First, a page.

Smart grocery list

Smart Grocery List is a React app that uses OpenAI to automatically categorise grocery items, offering an enhanced user experience for creating grocery lists. Inspired by iOS17 Reminders app.

Linked Post: Smart grocery list

Three weeks ago, Apple held their annual developer conference, WWDC. They announced many remarkable things, including Vision Pro. But one thing that caught my attention was a quality-of-life feature I thought I could recreate using React. So I did.

The feature was the auto-categorisation of groceries in the Reminders app, coming in iOS17. In iOS, it works using on-device machine learning ML and transformer models. For us mere mortals less familiar with technical jargon, it’s basically AI that understands the item you’ve added, then applies an appropriate category. This seemed simple enough for me to execute, using the OpenAI API to understand the input and return an appropriate category.

pnpm create vite

For this project, I chose to create a Vite app. This is now considered the correct approach for starting a new React project if not using frameworks like Next.js. My choice was influenced by the fact that everything would be presented in one view, aided by a utility function to handle the API call.

One challenge was steering the API to consistently use the same categories, and not create different names for the same item. To solve this, I asked ChatGPT to generate some categories for me, along with example items for each category. This produced a list of categories for use when classifying inputs and some local data for common items, which helps reduce calls to the API.

You are welcome to peruse the data.json file.

On to the app. When a new item is entered into the input field and submitted, several processes are triggered. If the state is empty when submitting, the system rejects empty additions. If an item already exists in the list, the input is cleared without further action. Otherwise, the process continues, and the entry is passed to another function to determine its category. This function first checks if the item is in the example data. If it is, the item is returned. If it’s not, the API is called to determine the category.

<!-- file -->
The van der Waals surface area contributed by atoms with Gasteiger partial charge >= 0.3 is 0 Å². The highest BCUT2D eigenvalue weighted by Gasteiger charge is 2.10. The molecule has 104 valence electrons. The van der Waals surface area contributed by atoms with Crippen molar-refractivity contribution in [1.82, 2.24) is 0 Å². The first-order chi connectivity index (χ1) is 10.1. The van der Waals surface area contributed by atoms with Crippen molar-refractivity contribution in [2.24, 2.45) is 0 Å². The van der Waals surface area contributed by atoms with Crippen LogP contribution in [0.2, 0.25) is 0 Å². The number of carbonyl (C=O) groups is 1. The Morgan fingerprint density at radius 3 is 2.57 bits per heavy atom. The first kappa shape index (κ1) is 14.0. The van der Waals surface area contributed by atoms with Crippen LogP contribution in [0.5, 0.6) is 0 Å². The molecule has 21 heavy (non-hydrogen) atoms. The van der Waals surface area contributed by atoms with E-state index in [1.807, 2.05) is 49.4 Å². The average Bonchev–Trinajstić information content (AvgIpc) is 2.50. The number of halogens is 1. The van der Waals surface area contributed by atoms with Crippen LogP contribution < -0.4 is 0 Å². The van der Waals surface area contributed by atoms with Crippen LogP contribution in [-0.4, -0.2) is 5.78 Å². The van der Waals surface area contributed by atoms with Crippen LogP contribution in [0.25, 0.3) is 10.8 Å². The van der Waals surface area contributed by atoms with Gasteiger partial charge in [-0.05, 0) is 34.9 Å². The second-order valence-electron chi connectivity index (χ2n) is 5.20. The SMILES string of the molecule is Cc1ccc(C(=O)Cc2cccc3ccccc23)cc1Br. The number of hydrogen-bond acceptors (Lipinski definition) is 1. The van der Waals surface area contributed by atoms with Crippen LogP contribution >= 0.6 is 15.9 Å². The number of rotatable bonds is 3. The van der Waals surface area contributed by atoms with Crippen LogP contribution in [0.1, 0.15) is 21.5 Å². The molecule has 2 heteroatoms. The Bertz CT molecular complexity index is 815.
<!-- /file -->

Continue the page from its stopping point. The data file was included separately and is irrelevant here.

Here is the system prompt for the API:

You are to act as a categorisation system. You will be given an item, and you must categorise it into one of the following topics: “Fruits and vegetables”, “Dairy and eggs”, “Meat and poultry”, “Fish and seafood”, “Grains, pasta, and rice”, “Breads and bakery”, “Canned and jarred goods”, “Frozen foods”, “Snacks and sweets”, “Condiments and sauces”, “Spices and seasonings”, “Beverages”, “Breakfast items”, “Deli and prepared foods”, “Cooking oils and fats”, “Baking supplies”, “Health foods and supplements”, “Baby and toddler products”, “Pet food and supplies”, “Household and cleaning products”, “Personal care items”, “Office supplies”, “Other”. Only ever use the categories listed above, in the format listed above. Never respond with a category that is not listed above. If you are unsure, respond with simply: “Other”.

You can view the complete fetch here.

The response is then sent back, saved in the new item, and appended to the full list.

That’s the gist of it, though there are a few more implementation details I won’t cover here. However, the repository is public, so check it out if you’re interested.

The tech stack used includes:

  • Vite
  • React
  • Open AI
  • Zustand
  • Framer Motion
  • Tailwind CSS

If I were to use this in a production setting, here are a few changes/additions I’d consider:

  • Ensure the entry is indeed a grocery item—currently, it would just be categorised as “other”
  • Implement checks for and handling of inappropriate language
  • Add toast notifications to help users better understand rejections, etc.
  • Add a button to clear the list
  • Add a button to clear the input